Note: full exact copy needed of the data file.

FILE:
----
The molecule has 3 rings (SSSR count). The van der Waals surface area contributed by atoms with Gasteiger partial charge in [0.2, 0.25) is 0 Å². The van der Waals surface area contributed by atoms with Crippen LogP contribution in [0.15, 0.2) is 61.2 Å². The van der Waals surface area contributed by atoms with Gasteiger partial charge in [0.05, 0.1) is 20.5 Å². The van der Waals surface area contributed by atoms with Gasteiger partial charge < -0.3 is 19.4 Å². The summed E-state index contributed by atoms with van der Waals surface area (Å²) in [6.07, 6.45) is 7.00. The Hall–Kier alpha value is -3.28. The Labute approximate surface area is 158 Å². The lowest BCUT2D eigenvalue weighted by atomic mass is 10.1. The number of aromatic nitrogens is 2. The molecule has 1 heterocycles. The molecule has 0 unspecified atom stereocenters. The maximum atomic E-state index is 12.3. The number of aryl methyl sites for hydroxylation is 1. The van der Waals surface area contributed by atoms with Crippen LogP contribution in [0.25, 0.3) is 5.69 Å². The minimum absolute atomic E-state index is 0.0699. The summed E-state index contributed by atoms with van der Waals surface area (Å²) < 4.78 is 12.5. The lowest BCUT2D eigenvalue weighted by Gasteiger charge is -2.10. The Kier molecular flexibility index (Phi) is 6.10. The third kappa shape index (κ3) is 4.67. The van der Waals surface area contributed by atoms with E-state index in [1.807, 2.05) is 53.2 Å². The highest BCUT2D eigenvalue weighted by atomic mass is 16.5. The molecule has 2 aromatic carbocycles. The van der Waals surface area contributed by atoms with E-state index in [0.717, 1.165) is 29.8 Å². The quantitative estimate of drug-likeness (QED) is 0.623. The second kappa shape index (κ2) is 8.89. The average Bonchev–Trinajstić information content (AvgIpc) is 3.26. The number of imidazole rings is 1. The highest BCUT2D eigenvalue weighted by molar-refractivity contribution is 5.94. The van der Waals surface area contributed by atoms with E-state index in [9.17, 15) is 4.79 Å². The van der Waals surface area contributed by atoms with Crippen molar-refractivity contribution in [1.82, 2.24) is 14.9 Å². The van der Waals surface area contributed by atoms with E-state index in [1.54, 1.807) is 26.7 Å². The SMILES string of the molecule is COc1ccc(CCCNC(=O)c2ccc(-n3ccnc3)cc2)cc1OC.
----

The molecule has 3 rings (SSSR count). The van der Waals surface area contributed by atoms with Gasteiger partial charge in [0.2, 0.25) is 0 Å². The van der Waals surface area contributed by atoms with Crippen LogP contribution in [0.15, 0.2) is 61.2 Å². The van der Waals surface area contributed by atoms with Gasteiger partial charge in [0.05, 0.1) is 20.5 Å². The van der Waals surface area contributed by atoms with Gasteiger partial charge < -0.3 is 19.4 Å². The summed E-state index contributed by atoms with van der Waals surface area (Å²) in [6.07, 6.45) is 7.00. The Hall–Kier alpha value is -3.28. The Labute approximate surface area is 158 Å². The lowest BCUT2D eigenvalue weighted by atomic mass is 10.1. The number of aromatic nitrogens is 2. The molecule has 1 heterocycles. The molecule has 0 unspecified atom stereocenters. The maximum atomic E-state index is 12.3. The number of aryl methyl sites for hydroxylation is 1. The van der Waals surface area contributed by atoms with Crippen LogP contribution in [0.25, 0.3) is 5.69 Å². The minimum absolute atomic E-state index is 0.0699. The summed E-state index contributed by atoms with van der Waals surface area (Å²) < 4.78 is 12.5. The lowest BCUT2D eigenvalue weighted by Gasteiger charge is -2.10. The Kier molecular flexibility index (Phi) is 6.10. The third kappa shape index (κ3) is 4.67. The van der Waals surface area contributed by atoms with E-state index in [1.807, 2.05) is 53.2 Å². The highest BCUT2D eigenvalue weighted by atomic mass is 16.5. The molecule has 2 aromatic carbocycles. The van der Waals surface area contributed by atoms with E-state index in [0.717, 1.165) is 29.8 Å². The quantitative estimate of drug-likeness (QED) is 0.623. The second kappa shape index (κ2) is 8.89. The average Bonchev–Trinajstić information content (AvgIpc) is 3.26. The number of imidazole rings is 1. The highest BCUT2D eigenvalue weighted by molar-refractivity contribution is 5.94. The van der Waals surface area contributed by atoms with E-state index in [9.17, 15) is 4.79 Å². The van der Waals surface area contributed by atoms with Crippen molar-refractivity contribution in [1.82, 2.24) is 14.9 Å². The van der Waals surface area contributed by atoms with E-state index in [1.54, 1.807) is 26.7 Å². The SMILES string of the molecule is COc1ccc(CCCNC(=O)c2ccc(-n3ccnc3)cc2)cc1OC.